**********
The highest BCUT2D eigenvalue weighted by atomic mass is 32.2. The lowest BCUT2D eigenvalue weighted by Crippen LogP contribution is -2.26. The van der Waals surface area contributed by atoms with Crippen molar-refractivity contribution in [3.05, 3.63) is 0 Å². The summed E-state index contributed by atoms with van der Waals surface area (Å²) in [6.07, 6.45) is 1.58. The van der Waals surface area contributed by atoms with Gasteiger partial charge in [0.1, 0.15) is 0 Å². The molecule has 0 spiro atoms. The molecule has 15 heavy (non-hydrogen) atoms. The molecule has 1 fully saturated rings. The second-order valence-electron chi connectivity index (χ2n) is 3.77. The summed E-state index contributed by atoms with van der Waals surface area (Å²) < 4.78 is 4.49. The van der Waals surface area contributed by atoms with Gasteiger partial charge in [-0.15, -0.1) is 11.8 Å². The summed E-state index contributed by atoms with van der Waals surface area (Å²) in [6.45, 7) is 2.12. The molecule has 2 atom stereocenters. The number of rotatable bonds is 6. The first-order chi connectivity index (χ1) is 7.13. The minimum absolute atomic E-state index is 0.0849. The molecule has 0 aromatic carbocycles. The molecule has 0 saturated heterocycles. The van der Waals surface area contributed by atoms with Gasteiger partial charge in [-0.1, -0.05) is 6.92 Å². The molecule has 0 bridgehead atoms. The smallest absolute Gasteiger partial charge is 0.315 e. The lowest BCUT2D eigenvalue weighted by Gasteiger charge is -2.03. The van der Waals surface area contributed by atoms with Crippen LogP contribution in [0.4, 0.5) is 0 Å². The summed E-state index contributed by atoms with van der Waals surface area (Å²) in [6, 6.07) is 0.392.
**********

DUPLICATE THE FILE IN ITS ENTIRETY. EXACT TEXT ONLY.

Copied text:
The highest BCUT2D eigenvalue weighted by atomic mass is 32.2. The lowest BCUT2D eigenvalue weighted by Crippen LogP contribution is -2.26. The van der Waals surface area contributed by atoms with Crippen molar-refractivity contribution in [3.05, 3.63) is 0 Å². The summed E-state index contributed by atoms with van der Waals surface area (Å²) in [6.07, 6.45) is 1.58. The van der Waals surface area contributed by atoms with Gasteiger partial charge in [0.1, 0.15) is 0 Å². The molecule has 0 spiro atoms. The molecule has 15 heavy (non-hydrogen) atoms. The molecule has 1 fully saturated rings. The second-order valence-electron chi connectivity index (χ2n) is 3.77. The summed E-state index contributed by atoms with van der Waals surface area (Å²) < 4.78 is 4.49. The van der Waals surface area contributed by atoms with Gasteiger partial charge in [-0.15, -0.1) is 11.8 Å². The summed E-state index contributed by atoms with van der Waals surface area (Å²) in [6.45, 7) is 2.12. The molecule has 2 atom stereocenters. The number of rotatable bonds is 6. The first-order chi connectivity index (χ1) is 7.13. The minimum absolute atomic E-state index is 0.0849. The molecule has 0 aromatic carbocycles. The molecule has 0 saturated heterocycles. The van der Waals surface area contributed by atoms with Gasteiger partial charge in [-0.1, -0.05) is 6.92 Å². The molecule has 0 bridgehead atoms. The smallest absolute Gasteiger partial charge is 0.315 e. The lowest BCUT2D eigenvalue weighted by Gasteiger charge is -2.03. The van der Waals surface area contributed by atoms with Crippen LogP contribution in [0.4, 0.5) is 0 Å². The summed E-state index contributed by atoms with van der Waals surface area (Å²) in [6, 6.07) is 0.392.